As if to compound the insult to American power represented by the world’s vociferous rejection of the Bush doctrine, the U.S. found itself in 2008 facing the biggest economic disaster since the great recession. The collapse was so stark, so sudden, and so unavoidable that several of America’s largest and most venerable financial institutions collapsed overnight. The recession in America also caused a global recession, as liquidity dried up, debts got called in, and entire nations went bankrupt.

This blow to Americans’ confidence would provide fertile ground for doubt, resentment and rebellion. It quickly became apparent that the economic status quo that existed before the war and the recession was giving way to a ‘new normal.’ That new normal saw a country limping along, experiencing, very slow economic growth amidst massive economic dislocation. The Federal Reserve used every trick at its disposal to ward off total catastrophe. It was successful in its aim, although the resulting ‘Franken-economy’ it created began to resemble a monster that moved and walked, but was somehow strangely also dead.

To wit; even though employment ‘recovered,’ labor force participation dropped to a thirty year low. People came back to jobs that payed less, offered fewer benefits and demanded more of their labor. The American worker was hailed by economists for her increasing productivity – although to most workers it just seemed like pay cut. Never had industrial performance and the state of the labor market seemed less congruent; and this strained an unspoken assumption about the trickle-down benefits of capitalism.

The twin monsters of insulted national pride and injured economic prospects began to foment a visceral, growing resentment to the economic and political establishment that first found expression in the Tea Party (on the right) and the Occupy Wall Street movement (on the political left).  Both movements were essentially defeated – the former was coopted by the Republican Party, and the latter was crushed by the police (at the bidding of ‘liberal’ elected officials).

The pressing unanswered question of why Wall Street got bailed out while Main Street floundered was never successfully answered either by a Republican Congress or a Democratic White House. The mid-term elections of 2011 promised to bring about major changes as a Tea Party insurgency came to power in congress. However, the insurgency did not prove strong enough to enact its agenda – slashing government debt and spending on entitlements, and reducing regulatory burdens on small businesses.

Not able to advance its’ own agenda, The Republican Congress settled for a role as a spoiler caucus, mainly concerned with preventing the Obama Administration from putting its’ own proposals forward.  Over the past six years, the Congress has done practically nothing in the way of helping the American people out of the mess they are in.  The lack of commitment to a national project for reconstruction seemed strange in a country that had just demanded such brave sacrifice from its warriors.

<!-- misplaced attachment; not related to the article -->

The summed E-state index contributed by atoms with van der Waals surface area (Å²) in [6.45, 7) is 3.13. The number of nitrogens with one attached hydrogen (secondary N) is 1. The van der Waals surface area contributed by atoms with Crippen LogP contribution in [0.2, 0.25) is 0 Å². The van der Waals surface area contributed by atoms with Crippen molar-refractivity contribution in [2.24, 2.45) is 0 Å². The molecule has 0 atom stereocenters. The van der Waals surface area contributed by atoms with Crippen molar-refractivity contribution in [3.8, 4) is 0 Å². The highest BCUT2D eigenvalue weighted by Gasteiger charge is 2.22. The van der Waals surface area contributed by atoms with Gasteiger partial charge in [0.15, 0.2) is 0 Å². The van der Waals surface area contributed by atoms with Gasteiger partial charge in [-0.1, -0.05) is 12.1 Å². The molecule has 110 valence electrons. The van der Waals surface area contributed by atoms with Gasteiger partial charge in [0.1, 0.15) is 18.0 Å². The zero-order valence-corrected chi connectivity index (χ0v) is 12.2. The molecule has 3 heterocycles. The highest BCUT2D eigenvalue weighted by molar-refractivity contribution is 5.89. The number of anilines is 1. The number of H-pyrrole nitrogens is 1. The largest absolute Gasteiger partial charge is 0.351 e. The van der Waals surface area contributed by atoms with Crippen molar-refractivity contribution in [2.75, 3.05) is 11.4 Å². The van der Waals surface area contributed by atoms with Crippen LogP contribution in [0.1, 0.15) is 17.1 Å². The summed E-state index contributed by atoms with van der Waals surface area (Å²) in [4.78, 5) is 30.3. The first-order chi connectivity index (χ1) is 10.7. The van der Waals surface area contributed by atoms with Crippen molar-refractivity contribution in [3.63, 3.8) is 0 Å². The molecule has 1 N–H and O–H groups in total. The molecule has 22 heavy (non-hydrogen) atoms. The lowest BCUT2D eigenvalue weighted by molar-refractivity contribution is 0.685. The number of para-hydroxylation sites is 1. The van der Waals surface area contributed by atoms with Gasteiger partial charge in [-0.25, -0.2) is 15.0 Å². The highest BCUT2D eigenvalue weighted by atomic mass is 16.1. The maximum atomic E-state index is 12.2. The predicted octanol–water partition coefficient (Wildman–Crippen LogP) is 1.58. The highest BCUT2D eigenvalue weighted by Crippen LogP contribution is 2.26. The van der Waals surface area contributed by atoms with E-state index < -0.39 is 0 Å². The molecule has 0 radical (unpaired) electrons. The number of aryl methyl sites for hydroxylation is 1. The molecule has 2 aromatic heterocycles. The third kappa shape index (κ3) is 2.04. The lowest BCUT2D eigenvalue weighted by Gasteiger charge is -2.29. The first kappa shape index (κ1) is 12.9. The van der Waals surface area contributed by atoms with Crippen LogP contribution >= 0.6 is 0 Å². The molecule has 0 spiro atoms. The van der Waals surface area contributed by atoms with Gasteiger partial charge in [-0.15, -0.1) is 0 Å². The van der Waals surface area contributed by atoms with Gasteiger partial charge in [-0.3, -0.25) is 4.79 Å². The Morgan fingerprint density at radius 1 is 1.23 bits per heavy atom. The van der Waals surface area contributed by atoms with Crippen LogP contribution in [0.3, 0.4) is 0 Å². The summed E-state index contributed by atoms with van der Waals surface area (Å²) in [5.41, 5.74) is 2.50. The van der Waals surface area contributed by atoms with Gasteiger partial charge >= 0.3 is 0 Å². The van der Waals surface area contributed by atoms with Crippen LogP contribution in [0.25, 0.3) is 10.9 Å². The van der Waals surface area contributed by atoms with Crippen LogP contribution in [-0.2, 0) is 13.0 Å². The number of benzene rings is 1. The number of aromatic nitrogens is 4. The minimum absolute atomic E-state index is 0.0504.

The political impasse stymied American progress, and extended the economic recession beyond its reasonable shelf life. Amidst the doldrums of economic and political stagnation, Donald Trump’s bold rhetoric, a stark departure from the normal fare, seemed to be a strong wind.  It didn’t really matter whether that wind was blowing America forwards or backwards – towards a safe harbor or further out to sea.  At least, for the first time in six years, there seemed to be some movement. When one is stuck in the same place for what seems like an eternity, even going backwards can seem like making progress.

Along came Trump, testing the political frontiers, boldly going where no politician of either party dared go before. Donald Trump was not a polished politician, and proved not to be afraid to voice what many people were thinking, even if the rhetoric was somewhat impolitic at times. He railed against illegal immigration because of its’ dilutive effects on American labor – but couched the debate in ethnic terms that the man on the street could easily digest. Trump complained about a lopsided trade arrangement with China that over the past thirty years has seen American manufacturing all but vanish – but couched it in ‘us vs. them’ terms that were easily made into media sound-bites.

It is clear that Donald Trump is a masterful salesman, especially when he is selling himself.  He tells the buyer what she wants to hear, and promises he’s the only one who can deliver. He engages in what some might call tawdry rhetorical wars with his critics and political adversaries. It has all made for great theater. Trump might not be right on all the issues, but he sure is entertaining.

But perhaps Trump’s greatest asset – and the factor that has accounted most for his rise in the polls – is Trump’s ability to externalize America’s faults. It is not so much that he is attempting to restore the idea of American exceptionalism to prominence. No, his mission is much simpler. He merely seeks to place the blame on someone else. The reason why we’re not doing well folks, is because the Chinese are beating us; or it’s the Mexicans; or it’s the Muslims. Get rid of all those people, and we’ll be back in the saddle.

This is a message that holds deep appeal for many people who are faced with personal challenges they have not yet figured out how to overcome. In Trump’s moral philosophy – if that is what it can be called – it is in our stars and not ourselves that we are knaves.